What would it mean if we were all scientific experts? Since the Second World War the authority of science has fallen dramatically and lots of non-specialists now feel they can mount a challenge to it. Revolts against vaccination, such as the mumps, measles and rubella scare, are one symptom; resistance to the idea of global warming is another. People seem to think that invoking scientific authority is undemocratic, and the instinct of a parent for the wellbeing of their child – or the invocation of a conspiracy – can be just as sound a guide for action.
Science, along with everything else, began to lose its authority in the 1960s. A series of widely visible technological debacles reinforced the distrust. Academics fed on this shift and began to re-describe science as a mundane activity, if anything, reinforcing the public mood. Above all, we, the public, see experts disagreeing all the time and if the experts disagree, how do we know who to trust?
It seems that we might as well make our own judgements, but this is a dangerous illusion. Specialists are used to coping with disagreement and have ways of picking sides that are not available to those who are not immersed in the scientific community: an internet debate between scientists can be a counterfeit debate rather than a genuine disagreement among front-line scientists.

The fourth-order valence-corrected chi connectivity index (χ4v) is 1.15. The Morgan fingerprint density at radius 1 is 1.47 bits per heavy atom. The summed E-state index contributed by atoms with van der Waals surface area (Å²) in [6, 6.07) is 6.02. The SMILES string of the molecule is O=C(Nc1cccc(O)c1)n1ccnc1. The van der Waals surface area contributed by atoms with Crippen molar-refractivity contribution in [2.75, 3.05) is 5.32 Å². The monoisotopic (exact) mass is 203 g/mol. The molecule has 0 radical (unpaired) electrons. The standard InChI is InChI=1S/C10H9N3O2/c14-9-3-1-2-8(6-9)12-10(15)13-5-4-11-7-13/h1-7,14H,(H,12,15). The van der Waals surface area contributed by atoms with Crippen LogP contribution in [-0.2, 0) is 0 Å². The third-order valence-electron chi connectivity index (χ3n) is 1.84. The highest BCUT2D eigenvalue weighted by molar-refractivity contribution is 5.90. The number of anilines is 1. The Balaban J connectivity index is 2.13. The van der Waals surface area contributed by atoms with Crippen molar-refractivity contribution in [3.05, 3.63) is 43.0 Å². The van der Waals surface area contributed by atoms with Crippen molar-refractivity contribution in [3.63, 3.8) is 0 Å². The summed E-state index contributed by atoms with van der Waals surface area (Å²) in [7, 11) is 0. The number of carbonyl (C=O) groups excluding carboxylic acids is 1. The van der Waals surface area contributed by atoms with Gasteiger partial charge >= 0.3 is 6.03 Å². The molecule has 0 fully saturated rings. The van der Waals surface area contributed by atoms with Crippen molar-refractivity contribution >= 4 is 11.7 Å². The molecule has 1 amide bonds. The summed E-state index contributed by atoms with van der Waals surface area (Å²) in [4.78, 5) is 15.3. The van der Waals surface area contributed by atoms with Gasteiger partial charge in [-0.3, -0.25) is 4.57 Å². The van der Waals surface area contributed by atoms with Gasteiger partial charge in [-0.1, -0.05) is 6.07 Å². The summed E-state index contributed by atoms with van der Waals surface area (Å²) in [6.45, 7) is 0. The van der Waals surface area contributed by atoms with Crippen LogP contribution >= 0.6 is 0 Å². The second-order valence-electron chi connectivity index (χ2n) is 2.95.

This is what fooled Thabo Mbekiinto saying that Anti-Retroviral drugs were not safe. One has to analyse the notion of expert and ask which kinds of expertise the public can access and which they cannot. It is impossible for the public to understandthe ins-and-outs of live scientific disagreements because that is a full-time job even for the specialists.
The public do have a crucial role as ‘whistle-blowers’, helping to keep the scientific community honest wherever they have local knowledge, but that is not the same as understanding unfamiliar frontier sciences. There is no clash between democracy and expertise so long as experts are called to account on a regular basis. On the other hand, a society in which the distinction between expert and non-expert faded away would be a ghastly dystopia.
Harry Collins is Distinguished Research Professor of Sociology and Director of the Centre for the Study of Knowledge, Expertise and Science (KES) at Cardiff University. He is a Fellow of the British Academy. His latest book Are We All Scientific Experts Now was published in February 2014